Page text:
Jerry "Buddy" Conrad's family said on Tuesday, the only man who could make that deal -- former Cape Girardeau County Prosecuting Attorney Morley Swingle -- already had tried to do so once, and he had promised he wouldn't try it again.
So when the deal was announced Nov. 20 in Franklin County, Conrad's family said, they were blind-sided.
"I was floored," said Lisa Conrad, mother of the victim. "That was the last thing I expected. He had told us, promised us, that he wouldn't do that. Now the man who killed my son will only be in prison four years? How is that justice?" Lisa Conrad said.
On Tuesday, Swingle acknowledged he had told the Conrad family he would not make the offer to Harkey. He had learned of their displeasure, he said, when he put the deal forward months before, only to see it rejected.
When the family complained when the offer initially was made, Swingle said he wouldn't make it again.
But as Swingle was investigating the case and interviewing witnesses, he said he began to see that the facts better fit a charge of second-degree involuntary manslaughter, the charge to which Harkey pleaded guilty last week.
For example, one witness told Swingle that after Conrad got into an altercation with Harkey outside of Rumor's Bar -- their second disagreement of the night -- Conrad chased Harkey across the street, which Swingle suggested was the act of an aggressor.
And after Harkey stabbed Conrad once, some witnesses said, Harkey threw up his hands to signal surrender and that Conrad continued to fight.
Also, Swingle said, Harkey was the one who called 911 that night. He also had told police that he thought a group of people was attacking him, not just Conrad. And the jury would be given instructions to consider the facts from Harkey's point of view.
Harkey had said from the start he was acting in self-defense. Swingle said he began to worry about an acquittal.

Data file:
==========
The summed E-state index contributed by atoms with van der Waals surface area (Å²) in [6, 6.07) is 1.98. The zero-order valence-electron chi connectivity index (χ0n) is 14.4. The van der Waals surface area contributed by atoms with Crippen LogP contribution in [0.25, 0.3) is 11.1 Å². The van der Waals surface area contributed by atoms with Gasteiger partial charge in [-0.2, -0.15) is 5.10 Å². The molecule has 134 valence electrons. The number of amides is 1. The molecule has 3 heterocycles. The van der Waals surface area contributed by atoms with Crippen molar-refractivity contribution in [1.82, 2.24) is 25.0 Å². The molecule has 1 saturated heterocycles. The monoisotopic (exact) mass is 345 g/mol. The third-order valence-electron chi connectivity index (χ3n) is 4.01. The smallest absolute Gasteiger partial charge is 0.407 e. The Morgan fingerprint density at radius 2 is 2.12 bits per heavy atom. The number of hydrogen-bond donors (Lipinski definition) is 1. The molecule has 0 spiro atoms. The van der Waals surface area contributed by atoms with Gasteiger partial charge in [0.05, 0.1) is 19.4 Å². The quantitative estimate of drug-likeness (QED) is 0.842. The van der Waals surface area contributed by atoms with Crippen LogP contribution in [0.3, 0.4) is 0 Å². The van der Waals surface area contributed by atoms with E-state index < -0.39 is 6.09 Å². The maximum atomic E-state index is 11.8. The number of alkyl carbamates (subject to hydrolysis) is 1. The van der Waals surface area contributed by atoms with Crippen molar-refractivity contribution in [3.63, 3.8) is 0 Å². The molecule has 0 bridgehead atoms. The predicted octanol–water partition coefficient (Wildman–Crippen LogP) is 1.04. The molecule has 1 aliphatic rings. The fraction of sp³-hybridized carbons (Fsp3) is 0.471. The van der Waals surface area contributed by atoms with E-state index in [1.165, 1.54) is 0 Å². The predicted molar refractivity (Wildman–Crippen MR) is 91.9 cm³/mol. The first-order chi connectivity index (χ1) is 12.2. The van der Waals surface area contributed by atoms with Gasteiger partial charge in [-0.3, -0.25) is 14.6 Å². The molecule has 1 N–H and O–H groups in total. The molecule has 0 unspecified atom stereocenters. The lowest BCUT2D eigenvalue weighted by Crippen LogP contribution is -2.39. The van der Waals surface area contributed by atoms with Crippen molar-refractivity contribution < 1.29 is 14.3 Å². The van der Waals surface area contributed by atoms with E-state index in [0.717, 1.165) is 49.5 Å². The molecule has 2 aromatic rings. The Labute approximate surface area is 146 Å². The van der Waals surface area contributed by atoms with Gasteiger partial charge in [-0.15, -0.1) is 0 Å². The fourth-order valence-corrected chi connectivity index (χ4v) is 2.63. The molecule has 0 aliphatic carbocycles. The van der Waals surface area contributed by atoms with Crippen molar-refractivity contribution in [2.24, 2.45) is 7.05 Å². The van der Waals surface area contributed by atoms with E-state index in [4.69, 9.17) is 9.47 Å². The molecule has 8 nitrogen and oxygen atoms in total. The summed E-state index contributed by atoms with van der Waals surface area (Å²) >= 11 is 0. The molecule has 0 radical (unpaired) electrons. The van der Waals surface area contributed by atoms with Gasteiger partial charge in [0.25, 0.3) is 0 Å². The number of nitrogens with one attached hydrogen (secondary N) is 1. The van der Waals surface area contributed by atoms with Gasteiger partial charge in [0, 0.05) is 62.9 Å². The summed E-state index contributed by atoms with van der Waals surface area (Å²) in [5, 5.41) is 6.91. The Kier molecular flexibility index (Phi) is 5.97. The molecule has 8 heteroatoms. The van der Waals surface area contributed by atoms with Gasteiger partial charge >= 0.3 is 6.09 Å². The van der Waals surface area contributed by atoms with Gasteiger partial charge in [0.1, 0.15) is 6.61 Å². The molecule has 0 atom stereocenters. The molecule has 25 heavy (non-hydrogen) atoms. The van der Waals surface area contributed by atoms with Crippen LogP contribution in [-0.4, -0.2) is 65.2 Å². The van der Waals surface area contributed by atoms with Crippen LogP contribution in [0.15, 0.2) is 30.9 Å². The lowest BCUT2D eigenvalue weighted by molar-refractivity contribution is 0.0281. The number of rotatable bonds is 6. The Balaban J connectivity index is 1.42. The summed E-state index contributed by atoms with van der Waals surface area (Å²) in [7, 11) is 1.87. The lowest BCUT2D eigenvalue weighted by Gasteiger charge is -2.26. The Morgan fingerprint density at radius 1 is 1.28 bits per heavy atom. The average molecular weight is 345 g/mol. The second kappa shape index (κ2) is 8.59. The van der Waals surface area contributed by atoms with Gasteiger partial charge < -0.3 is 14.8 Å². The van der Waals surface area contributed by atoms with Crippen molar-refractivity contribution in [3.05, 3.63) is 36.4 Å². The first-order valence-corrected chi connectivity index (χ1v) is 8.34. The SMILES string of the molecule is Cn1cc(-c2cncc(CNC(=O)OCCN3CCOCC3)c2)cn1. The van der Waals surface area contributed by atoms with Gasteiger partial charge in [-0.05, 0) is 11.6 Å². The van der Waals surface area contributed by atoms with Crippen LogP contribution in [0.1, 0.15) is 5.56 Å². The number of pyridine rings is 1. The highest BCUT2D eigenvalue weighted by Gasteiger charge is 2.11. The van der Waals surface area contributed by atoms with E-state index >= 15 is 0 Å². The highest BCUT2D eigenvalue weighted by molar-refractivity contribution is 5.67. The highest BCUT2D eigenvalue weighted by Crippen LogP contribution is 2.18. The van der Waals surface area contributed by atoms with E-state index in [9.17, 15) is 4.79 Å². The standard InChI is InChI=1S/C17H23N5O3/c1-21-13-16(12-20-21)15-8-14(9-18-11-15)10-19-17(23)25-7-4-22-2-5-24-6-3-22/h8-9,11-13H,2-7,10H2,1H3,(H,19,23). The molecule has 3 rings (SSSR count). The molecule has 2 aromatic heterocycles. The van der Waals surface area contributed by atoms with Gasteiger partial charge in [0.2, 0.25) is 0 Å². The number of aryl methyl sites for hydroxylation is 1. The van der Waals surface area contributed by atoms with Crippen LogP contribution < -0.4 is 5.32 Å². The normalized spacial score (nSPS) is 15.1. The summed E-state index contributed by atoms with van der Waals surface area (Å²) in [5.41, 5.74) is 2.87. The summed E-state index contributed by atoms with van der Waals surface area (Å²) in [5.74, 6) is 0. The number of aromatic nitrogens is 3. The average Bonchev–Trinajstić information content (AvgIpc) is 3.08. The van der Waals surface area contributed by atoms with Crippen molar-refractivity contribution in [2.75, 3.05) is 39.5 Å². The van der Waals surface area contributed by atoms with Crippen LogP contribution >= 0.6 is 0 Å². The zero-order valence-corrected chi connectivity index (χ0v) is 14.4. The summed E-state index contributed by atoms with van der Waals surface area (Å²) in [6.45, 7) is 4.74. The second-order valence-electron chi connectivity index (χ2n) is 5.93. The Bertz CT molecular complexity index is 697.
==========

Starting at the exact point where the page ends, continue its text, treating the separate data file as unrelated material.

Then, Harkey's attorney, Art Margulis, called Swingle a few days before the hearing. Margulis told Swingle, he said, that he might be able to convince his client to take the previous offer that carries a maximum sentence of four years in jail.
So Swingle agreed to extend the deal he previously had made. But he did not know if Harkey would take it until the day of last week's conference. When he learned that Harkey would take it, Swingle agreed.
"As a prosecutor, I changed my mind," Swingle said. "I had just come to believe that the manslaughter charge best fits the facts of what happened. … And while I did tell the Conrads I wouldn't make that offer again, the truth is, they're not my clients. My client was the state of Missouri."
Four years in prison, Swingle said, is better than none.
Lisa Conrad said she isn't buying it. There's no way Harkey was acting in self-defense, she said. She thinks he killed her son in cold blood.
First, she asked, why did Harkey have a knife that night? Her younger son also was at the bar when the two entered into an argument. Buddy Conrad, his mother said, was coming to the defense of a woman on whom Harkey had pulled the knife inside the bar.
"My son was doing the right thing that night. Not Harkey. Now, even if he gets four years, that wouldn't even come close to what I consider justice being done," Lisa Conrad said.
Swingle should have fought harder, she said, even if it meant Harkey went free.
"I would have rather had him fight, stand up at that podium, rather than give up and get out because he got a new job," she said of Swingle.
The Harkey plea was Swingle's last case as county prosecutor. He recently announced his resignation after accepting a position as a federal prosecutor.
Buddy Conrad's fiance, Kate Stovall, also had few nice words for Swingle. Stovall and Buddy Conrad were planing a wedding at Cape Girardeau County Park at the time Conrad was killed. Now, she's lost her best friend, the love of her life and the father to her year-old son.
"There was no justice for my fiancé," she said. "Is Morley happy with this slap on the wrist? All I have left are pictures. I can't believe he let this happen."
Harkey's sentencing hearing has been set for 2 p.m. January 28 in Franklin County, where the case was moved on a change of venue. Conrad's family members are preparing victim impact statements for the judge to hear.
Swingle said that he understands that the Conrads are upset.
"But the thing about being a prosecutor is, you can't make everybody happy all of the time," Swingle said.